The e-reader has basically replaced the printed book for me. I don’t anticipate that the books filling shelves in the office will ever go anywhere, but I definitely won’t be adding to their number nearly as often. Of course some titles aren’t electronic and some may never be, so I suspect that there will always be room in my heart for both print and electronic books, but for sheer ease of use, I’m officially leaning way into the electronic camp. If you’re a reader and haven’t given it a chance yet, I think you’ll be pleasantly surprised.


Sometimes it’s important to revisit the lessons of the past. I learned a long time ago that killing zombies was a truly cathartic exercise. “Zombies” is mostly a catch all phrase for anything that falls into my field of fire in World of Warcraft. For the better part of a year, I played at least an hour every weekday – some days a little longer, some days a little less. Through it all, shooting fire from my digital fingertips at my undead enemies, gave me a venue to get it out of my system. I got away from it mostly because it became more of a time commitment than I was willing to keep up with. In the interests of not losing my mind completely, it’s probably something I should get back to. Then again, I’ve been kicking around the idea of picking up an xbox and expanding my gaming horizons a bit. With everything else around here that needs kept up with, I’m not sure either of those is actually a good idea. Having a slight compulsion towards neat and tidy makes sitting around playing games feel like something I shouldn’t have time for, but the benefit of not stapling people to their cubicle walls may make it the lesser of all possible evils.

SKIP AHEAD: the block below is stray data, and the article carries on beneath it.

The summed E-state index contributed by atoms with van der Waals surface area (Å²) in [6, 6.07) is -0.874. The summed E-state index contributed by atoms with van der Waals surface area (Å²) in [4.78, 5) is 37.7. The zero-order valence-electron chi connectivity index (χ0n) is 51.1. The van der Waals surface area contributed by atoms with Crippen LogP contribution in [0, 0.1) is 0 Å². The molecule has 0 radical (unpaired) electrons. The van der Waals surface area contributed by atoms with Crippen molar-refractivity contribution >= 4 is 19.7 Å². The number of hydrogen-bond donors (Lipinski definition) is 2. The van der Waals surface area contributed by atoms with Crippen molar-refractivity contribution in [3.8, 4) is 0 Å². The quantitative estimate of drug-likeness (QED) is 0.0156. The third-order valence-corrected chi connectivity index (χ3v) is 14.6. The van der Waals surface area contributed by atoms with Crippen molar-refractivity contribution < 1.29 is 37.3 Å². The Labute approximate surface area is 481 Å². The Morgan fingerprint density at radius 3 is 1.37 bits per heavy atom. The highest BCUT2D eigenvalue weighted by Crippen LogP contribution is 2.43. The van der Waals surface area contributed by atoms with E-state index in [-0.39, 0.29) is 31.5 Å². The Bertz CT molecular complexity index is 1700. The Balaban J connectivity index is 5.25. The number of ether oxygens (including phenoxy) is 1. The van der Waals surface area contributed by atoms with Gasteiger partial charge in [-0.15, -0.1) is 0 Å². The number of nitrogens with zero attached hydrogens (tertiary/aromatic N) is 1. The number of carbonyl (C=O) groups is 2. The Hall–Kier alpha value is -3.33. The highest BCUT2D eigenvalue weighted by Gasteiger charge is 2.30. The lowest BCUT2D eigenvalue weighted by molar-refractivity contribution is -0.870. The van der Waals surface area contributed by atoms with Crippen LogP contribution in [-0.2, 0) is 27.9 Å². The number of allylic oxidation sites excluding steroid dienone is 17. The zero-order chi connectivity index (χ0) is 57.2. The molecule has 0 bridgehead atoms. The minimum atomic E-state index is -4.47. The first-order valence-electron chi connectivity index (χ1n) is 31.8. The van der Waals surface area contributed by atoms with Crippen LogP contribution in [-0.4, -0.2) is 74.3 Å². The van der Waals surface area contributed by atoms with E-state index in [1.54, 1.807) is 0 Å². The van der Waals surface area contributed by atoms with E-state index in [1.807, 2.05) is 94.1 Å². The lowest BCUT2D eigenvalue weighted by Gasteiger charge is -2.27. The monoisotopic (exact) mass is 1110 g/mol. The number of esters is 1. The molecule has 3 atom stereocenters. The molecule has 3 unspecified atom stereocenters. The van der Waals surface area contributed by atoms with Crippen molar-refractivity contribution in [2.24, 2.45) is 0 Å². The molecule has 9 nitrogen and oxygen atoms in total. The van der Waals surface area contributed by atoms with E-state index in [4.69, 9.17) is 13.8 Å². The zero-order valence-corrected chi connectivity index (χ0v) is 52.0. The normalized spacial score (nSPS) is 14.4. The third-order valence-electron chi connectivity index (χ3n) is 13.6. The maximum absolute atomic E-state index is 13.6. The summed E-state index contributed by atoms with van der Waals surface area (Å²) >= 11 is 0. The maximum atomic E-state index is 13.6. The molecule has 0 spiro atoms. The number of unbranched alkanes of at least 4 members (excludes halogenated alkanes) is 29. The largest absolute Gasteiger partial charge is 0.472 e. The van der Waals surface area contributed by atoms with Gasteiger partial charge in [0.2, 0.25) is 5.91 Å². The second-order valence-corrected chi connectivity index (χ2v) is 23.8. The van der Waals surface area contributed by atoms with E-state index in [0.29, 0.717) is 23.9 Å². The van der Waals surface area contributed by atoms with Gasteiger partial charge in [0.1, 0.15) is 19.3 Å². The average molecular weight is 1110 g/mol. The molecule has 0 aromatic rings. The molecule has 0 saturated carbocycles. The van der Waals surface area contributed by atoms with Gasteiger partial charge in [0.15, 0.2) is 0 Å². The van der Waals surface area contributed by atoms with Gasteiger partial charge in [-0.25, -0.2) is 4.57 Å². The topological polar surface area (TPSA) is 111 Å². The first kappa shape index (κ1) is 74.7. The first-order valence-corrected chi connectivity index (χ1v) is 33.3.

It’s easy to work up a rant when you’ve already got a full head of steam behind you. The real challenge is doing it when the boilers are cold. Right now, though, I’m not about the challenge. It’s feeling more like a stream of consciousness kind of evening. Actually, tonight is feeling more like a trickle than a stream. Well, that’s not exactly true, either. There’s plenty to say; plenty of things that need to be said in the clear. Not that I expect that would change anything other than adding fuel to the fire. I don’t have quite enough ego these days to think that I can make that much of a difference – That got smacked out of me last fall. Maybe the best thing now is to focus on getting my eight-and-out every day, make self-preservation and sanity-preservation a priority, and stop trying to draw fire. I’m not sure I even remember how to do that.